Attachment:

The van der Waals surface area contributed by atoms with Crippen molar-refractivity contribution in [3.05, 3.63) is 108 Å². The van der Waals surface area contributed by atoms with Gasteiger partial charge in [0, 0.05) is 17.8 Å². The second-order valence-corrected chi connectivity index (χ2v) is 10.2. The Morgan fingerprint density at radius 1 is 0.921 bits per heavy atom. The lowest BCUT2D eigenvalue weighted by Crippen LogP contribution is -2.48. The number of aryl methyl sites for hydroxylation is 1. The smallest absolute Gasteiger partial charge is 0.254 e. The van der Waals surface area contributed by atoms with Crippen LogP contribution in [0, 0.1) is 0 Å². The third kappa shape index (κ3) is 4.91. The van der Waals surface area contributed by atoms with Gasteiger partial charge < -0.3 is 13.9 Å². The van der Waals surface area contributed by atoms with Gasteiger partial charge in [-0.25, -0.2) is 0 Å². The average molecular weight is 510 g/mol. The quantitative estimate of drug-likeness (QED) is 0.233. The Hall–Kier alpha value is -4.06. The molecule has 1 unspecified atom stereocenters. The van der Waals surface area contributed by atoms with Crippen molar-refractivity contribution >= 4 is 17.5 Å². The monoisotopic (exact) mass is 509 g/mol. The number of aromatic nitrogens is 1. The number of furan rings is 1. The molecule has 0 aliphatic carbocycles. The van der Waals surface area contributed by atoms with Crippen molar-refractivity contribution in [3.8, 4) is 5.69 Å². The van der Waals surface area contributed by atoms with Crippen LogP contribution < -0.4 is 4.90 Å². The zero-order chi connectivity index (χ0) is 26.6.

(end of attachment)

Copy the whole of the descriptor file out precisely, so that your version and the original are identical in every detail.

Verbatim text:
The van der Waals surface area contributed by atoms with Crippen molar-refractivity contribution in [3.05, 3.63) is 108 Å². The van der Waals surface area contributed by atoms with Gasteiger partial charge in [0, 0.05) is 17.8 Å². The second-order valence-corrected chi connectivity index (χ2v) is 10.2. The Morgan fingerprint density at radius 1 is 0.921 bits per heavy atom. The lowest BCUT2D eigenvalue weighted by Crippen LogP contribution is -2.48. The number of aryl methyl sites for hydroxylation is 1. The smallest absolute Gasteiger partial charge is 0.254 e. The van der Waals surface area contributed by atoms with Crippen LogP contribution in [0, 0.1) is 0 Å². The third kappa shape index (κ3) is 4.91. The van der Waals surface area contributed by atoms with Gasteiger partial charge < -0.3 is 13.9 Å². The van der Waals surface area contributed by atoms with Gasteiger partial charge in [-0.25, -0.2) is 0 Å². The average molecular weight is 510 g/mol. The quantitative estimate of drug-likeness (QED) is 0.233. The Hall–Kier alpha value is -4.06. The molecule has 1 unspecified atom stereocenters. The van der Waals surface area contributed by atoms with Crippen molar-refractivity contribution >= 4 is 17.5 Å². The monoisotopic (exact) mass is 509 g/mol. The number of aromatic nitrogens is 1. The number of furan rings is 1. The molecule has 0 aliphatic carbocycles. The van der Waals surface area contributed by atoms with Crippen molar-refractivity contribution in [3.8, 4) is 5.69 Å². The van der Waals surface area contributed by atoms with Crippen LogP contribution < -0.4 is 4.90 Å². The zero-order chi connectivity index (χ0) is 26.6.